SXSW 2018: TransMilitary – 2018’s Most Important Documentary

Senior Airman Logan Ireland on patrol in Kandahar, Afghanistan. Credit: Logan Ireland.

TransMilitary is the most important documentary that anyone will view during the 2018 calendar year.

In a perfect world, there would not be any controversy with regards to transgender people serving in the United States Military.  Being transgender isn’t something that should take away from someone having the ability to serve in combat.  The road to lifting the transgender military ban was a long one.  It’s one in which SPARTA, the LGBTQ Military Organization, played a huge role in getting meetings with the right people.  All it took was a question during a town-hall meeting in Kandahar, Afghanistan when then-Defense Secretary Ash Carter was visiting.  Navy Lt. Cmdr. Jesse M. Ehrenfeld, a doctor, asked Carter his thoughts on transgender soldiers serving in an “austere environment.”

This question by Ehrenfeld is what ultimately led to the ban on transgender members serving openly getting lifted in 2016 and as such, 15,500 service members were finally allowed to serve openly in the military without having to hide who they truly are.

Co-directors Gabriel Silverman and Fiona Dawson couldn’t have chosen a better project to make their feature film debut.  TransMilitary is a follow up to the 2015 documentary short, Transgender, at War and in Love.  In addition to the two subjects profiled in the documentary short, Staff Sergeant Logan Ireland and Corporal Laila Ireland (ret.), TransMilitary also follows the stories of Captain Jennifer Peace and Captain El Cook.  Some of these people are based stateside while others have seen deployment.  In coming out before the ban was lifted, service members would risk losing everything that they’ve worked their entire lives for.

The premiere of TransMilitary could not have come at a better time as President Donald Trump’s transgender military ban is facing legal battles.  The film wouldn’t be complete if it didn’t touch on the military spending budget for transgender people compared to those who have erectile dysfunction.  Think about it: the cost of hormones and everything for the transgender service members is roughly $8.4 million.  It costs over $80 million to cover everyone who suffers from erectile dysfunction.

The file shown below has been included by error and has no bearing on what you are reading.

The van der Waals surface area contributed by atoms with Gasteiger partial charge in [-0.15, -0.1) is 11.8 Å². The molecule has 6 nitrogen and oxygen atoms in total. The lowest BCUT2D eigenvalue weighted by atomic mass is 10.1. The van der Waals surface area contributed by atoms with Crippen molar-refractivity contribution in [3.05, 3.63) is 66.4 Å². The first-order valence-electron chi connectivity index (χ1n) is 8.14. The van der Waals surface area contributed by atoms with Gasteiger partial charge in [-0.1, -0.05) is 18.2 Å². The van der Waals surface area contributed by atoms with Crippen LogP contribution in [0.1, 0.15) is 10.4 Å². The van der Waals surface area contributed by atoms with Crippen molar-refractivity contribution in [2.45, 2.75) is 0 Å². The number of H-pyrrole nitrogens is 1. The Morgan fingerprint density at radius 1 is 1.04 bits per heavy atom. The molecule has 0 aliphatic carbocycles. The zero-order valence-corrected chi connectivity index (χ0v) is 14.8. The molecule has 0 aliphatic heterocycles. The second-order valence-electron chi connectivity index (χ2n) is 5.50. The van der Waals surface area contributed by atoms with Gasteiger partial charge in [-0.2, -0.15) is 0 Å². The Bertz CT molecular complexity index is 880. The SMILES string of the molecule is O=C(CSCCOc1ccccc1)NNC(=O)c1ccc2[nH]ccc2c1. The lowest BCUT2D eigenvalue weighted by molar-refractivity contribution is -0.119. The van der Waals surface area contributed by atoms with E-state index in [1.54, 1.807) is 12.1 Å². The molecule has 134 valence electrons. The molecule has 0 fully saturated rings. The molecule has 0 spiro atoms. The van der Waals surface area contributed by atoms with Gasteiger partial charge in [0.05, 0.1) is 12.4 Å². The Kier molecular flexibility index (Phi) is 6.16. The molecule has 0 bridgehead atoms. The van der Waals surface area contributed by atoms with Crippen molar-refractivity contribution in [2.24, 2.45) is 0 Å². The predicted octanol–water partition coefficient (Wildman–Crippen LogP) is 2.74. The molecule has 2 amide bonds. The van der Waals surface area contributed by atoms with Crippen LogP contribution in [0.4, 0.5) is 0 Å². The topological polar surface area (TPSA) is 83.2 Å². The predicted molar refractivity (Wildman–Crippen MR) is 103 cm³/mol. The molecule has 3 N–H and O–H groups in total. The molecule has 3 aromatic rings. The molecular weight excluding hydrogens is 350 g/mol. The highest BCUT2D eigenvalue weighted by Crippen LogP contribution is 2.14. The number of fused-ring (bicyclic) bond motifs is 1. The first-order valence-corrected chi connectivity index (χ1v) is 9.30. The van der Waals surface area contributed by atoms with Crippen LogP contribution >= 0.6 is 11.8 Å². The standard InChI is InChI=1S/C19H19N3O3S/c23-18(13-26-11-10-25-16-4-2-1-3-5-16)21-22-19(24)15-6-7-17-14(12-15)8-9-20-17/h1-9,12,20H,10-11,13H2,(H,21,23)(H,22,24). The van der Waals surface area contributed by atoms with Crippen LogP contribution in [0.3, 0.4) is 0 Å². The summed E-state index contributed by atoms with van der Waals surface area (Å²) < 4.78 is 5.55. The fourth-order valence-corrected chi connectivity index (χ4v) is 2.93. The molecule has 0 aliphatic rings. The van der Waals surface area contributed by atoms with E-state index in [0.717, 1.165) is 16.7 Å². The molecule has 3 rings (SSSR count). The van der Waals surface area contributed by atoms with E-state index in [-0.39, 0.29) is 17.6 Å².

Transgender representation in the media is very important–it’s something that this transgender film critic knows all too well.  Even though TransMilitary is a documentary and not a narrative feature, it is the importance of films such as these that can help to spread education and awareness when it comes to representation.  Contrary to what some of these conservatives may think, our lives are not an experiment at all.  We just want to live our lives as anyone else does.

DIRECTORS:  Gabriel Silverman, Fiona Dawson
FEATURING:  Staff Sergeant Logan Ireland, Corporal Laila Ireland (ret.), Captain Jennifer Peace, Captain El Cook

An official selection of the 2018 SXSW Film Festival, TransMilitary held it’s world premiere on March 10, 2018.

Danielle Solzman

Danielle Solzman is native of Louisville, KY, and holds a BA in Public Relations from Northern Kentucky University and a MA in Media Communications from Webster University. She roots for her beloved Kentucky Wildcats, St. Louis Cardinals, Indianapolis Colts, and Boston Celtics. Living less than a mile away from Wrigley Field in Chicago, she is an active reader (sports/entertainment/history/biographies/select fiction) and involved with the Chicago improv scene. She also sees many movies and reviews them. She has previously written for Redbird Rants, Wildcat Blue Nation, and Hidden Remote/Flicksided. From April 2016 through May 2017, her film reviews can be found on Creators.

One thought on “SXSW 2018: TransMilitary – 2018’s Most Important Documentary

Leave a Reply

Your email address will not be published. Required fields are marked *